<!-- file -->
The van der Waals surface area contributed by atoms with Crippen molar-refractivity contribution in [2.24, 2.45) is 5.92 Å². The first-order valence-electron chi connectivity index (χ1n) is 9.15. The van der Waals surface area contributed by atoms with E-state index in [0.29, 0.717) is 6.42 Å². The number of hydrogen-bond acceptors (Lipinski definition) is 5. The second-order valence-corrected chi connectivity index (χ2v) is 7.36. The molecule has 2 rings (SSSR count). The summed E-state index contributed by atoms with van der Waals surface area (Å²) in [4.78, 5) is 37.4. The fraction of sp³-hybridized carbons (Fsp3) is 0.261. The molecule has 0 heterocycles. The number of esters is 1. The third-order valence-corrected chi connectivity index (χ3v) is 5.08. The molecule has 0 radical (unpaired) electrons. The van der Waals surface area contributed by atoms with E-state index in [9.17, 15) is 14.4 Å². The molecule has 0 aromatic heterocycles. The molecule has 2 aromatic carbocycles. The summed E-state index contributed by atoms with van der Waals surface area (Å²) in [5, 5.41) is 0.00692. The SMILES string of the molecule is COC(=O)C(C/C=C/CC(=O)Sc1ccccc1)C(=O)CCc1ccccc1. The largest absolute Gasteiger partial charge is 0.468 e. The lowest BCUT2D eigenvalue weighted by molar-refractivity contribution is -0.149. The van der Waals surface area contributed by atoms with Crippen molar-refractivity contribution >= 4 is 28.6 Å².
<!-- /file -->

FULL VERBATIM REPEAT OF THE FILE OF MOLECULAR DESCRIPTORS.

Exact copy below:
The van der Waals surface area contributed by atoms with Crippen molar-refractivity contribution in [2.24, 2.45) is 5.92 Å². The first-order valence-electron chi connectivity index (χ1n) is 9.15. The van der Waals surface area contributed by atoms with E-state index in [0.29, 0.717) is 6.42 Å². The number of hydrogen-bond acceptors (Lipinski definition) is 5. The second-order valence-corrected chi connectivity index (χ2v) is 7.36. The molecule has 2 rings (SSSR count). The summed E-state index contributed by atoms with van der Waals surface area (Å²) in [4.78, 5) is 37.4. The fraction of sp³-hybridized carbons (Fsp3) is 0.261. The molecule has 0 heterocycles. The number of esters is 1. The third-order valence-corrected chi connectivity index (χ3v) is 5.08. The molecule has 0 radical (unpaired) electrons. The van der Waals surface area contributed by atoms with E-state index in [9.17, 15) is 14.4 Å². The molecule has 0 aromatic heterocycles. The molecule has 2 aromatic carbocycles. The summed E-state index contributed by atoms with van der Waals surface area (Å²) in [5, 5.41) is 0.00692. The SMILES string of the molecule is COC(=O)C(C/C=C/CC(=O)Sc1ccccc1)C(=O)CCc1ccccc1. The largest absolute Gasteiger partial charge is 0.468 e. The lowest BCUT2D eigenvalue weighted by molar-refractivity contribution is -0.149. The van der Waals surface area contributed by atoms with Crippen molar-refractivity contribution >= 4 is 28.6 Å².